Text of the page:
Philippine Government Indicts Prominent Independent News Site on Tax Charges

Maria Ressa, executive director of Rappler Media, pictured in an interview for the FRONTLINE documentary, "The Facebook Dilemma."

Maria Ressa, executive director of Rappler Media, pictured in an interview for the FRONTLINE documentary, "The Facebook Dilemma."

November 13, 2018

In a blow to the independent news landscape in the Philippines, the country’s government has indicted the parent company of Rappler and its president, Maria Ressa, on tax evasion charges.

Rappler, a prominent Philippine news site, has critically covered Philippine President Rodrigo Duterte, whose drug war has resulted in the deaths of thousands of Filipinos, including through extrajudicial killings by the country’s police force. The site has also been a leading voice in reporting on how Facebook has been weaponized to spread disinformation in the Philippines and target the Duterte regime’s critics.

The Philippine Department of Justice alleged that Rappler Holdings Corporation’s 2015 tax return didn’t disclose the equivalent of approximately $3 million in gain related to a transaction involving the Omidyar Network, a philanthropic investment firm led by eBay founder Pierre Omidyar; and NBM Rappler, a fund based in Washington, D.C. The Department of Justice charged the site’s parent company, its accountant, and Ressa with “willful attempt to evade or defeat tax and willful failure to supply correct and accurate information.”

“The issue simply is: Has Rappler violated the law?” Salvador S. Panelo, a Duterte spokesman, said in a statement on Monday. “The Department of Justice (DOJ) has found probable cause hence a case was filed against the media outlet …No one is above the law.”

In a post, Rappler argued that the case “has no legal basis.”  “Let me reiterate that Rappler Holdings has not evaded the payment of any tax obligations in relation to its sale of Philippine Depositary Receipts (PDRs) to two foreign entities in 2015,” Francis Lim, Rappler’s legal counsel, said in the post. “Clearly, this case has no legal leg to stand on because it presumes – wrongly – that Rappler is a dealer in securities that profited from a sale.”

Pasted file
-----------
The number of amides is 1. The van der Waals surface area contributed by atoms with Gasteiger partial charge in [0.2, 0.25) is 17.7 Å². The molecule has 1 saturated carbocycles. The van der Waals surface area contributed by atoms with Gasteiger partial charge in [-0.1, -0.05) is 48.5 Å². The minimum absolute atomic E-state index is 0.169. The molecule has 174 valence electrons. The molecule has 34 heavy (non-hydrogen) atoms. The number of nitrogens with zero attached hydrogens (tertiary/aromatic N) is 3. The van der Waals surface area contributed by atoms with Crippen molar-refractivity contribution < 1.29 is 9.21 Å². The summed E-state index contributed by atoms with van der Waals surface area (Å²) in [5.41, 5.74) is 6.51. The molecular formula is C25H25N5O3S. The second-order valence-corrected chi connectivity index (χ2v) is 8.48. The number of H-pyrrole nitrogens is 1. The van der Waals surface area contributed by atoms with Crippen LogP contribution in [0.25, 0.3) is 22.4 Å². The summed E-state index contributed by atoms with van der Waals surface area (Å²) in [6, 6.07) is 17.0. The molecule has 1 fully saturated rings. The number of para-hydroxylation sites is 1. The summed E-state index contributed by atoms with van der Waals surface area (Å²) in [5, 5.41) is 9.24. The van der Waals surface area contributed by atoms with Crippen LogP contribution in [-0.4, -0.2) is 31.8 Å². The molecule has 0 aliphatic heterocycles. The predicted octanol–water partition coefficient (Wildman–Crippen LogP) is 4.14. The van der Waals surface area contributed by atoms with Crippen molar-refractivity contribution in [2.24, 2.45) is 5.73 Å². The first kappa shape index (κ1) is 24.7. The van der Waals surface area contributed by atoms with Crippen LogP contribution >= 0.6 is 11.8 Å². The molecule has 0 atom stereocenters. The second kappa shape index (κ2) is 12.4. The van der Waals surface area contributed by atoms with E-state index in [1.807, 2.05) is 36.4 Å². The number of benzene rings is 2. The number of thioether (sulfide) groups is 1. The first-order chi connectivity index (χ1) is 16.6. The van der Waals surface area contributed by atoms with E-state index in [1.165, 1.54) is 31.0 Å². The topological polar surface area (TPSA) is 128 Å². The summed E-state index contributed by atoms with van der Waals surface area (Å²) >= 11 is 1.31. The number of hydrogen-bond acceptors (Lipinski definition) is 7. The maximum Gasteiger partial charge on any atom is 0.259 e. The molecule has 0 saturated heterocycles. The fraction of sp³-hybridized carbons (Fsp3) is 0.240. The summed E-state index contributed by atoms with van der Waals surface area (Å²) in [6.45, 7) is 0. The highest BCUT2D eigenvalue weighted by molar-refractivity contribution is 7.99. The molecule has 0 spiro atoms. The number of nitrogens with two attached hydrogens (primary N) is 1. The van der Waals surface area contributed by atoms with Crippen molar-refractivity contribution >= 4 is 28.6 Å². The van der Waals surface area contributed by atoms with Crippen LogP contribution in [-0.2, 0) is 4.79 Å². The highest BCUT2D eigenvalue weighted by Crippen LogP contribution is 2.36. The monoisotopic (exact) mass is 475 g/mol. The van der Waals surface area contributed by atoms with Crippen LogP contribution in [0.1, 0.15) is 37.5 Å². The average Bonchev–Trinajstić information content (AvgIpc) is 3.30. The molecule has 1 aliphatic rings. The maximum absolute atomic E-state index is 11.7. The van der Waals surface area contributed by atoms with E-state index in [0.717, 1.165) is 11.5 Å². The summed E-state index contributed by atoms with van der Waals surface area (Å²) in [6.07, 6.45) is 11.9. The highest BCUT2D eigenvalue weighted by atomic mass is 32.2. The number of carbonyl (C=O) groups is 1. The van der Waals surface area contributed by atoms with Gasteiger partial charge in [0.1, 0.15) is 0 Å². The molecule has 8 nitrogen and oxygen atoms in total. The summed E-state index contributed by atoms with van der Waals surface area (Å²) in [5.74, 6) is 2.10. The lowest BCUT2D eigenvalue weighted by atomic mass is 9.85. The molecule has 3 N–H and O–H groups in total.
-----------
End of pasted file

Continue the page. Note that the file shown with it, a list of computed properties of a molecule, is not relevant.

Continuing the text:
In a speech on Friday, Ressa renounced and denied the charges, saying they were a “clear form of continuing intimidation and harassment,” The New York Times reported. 

Duterte’s government had previously accused Rappler of violating foreign ownership laws in connection with support from the Omidyar Network, and withdrew the organization’s license to operate — an action decried by U.N. experts, Human Rights Watch, and Amnesty International. Duterte had also banned Ressa and a Rappler reporter from his palace, and claimed the site was funded by the CIA.

In the October FRONTLINE documentary The Facebook Dilemma, Ressa detailed harassment she has endured in connection with Rappler’s reporting on Duterte — and told FRONTLINE she had been warning Facebook since 2016 that Duterte was using a network of paid followers and fake accounts to spread lies about his policies and attack his critics.

“There were attacks on the way I look, the way I sounded, that I should be raped, that I should be killed,” Ressa tells FRONTLINE in the below excerpt from the documentary. “We gave it a name: ‘patriotic trolling’ — online, state-sponsored hate that is meant to silence, meant to intimidate. So this is an information ecosystem that just turns democracy upside down.”

“President Duterte was targeting anyone who questioned the drug war, anyone who questioned the alleged extrajudicial killings,” she tells FRONTLINE in the above excerpt. “Anyone on Facebook who questioned that would get brutally bashed.”

As the excerpt recounts, Ressa traced disinformation being distributed on Facebook to a network of 26 fake accounts, and reported it to the company at a meeting in Singapore in August of 2016.

In April of this year, Facebook created a news verification program and hired Rappler as one of its fact-checkers, though Ressa told FRONTLINE the problems are ongoing. Facebook ultimately took down the accounts Ressa identified, and just last month removed dozens more.

Watch The Facebook Dilemma in full online.


Patrice Taddonio

Patrice Taddonio, Senior Digital Writer, FRONTLINE



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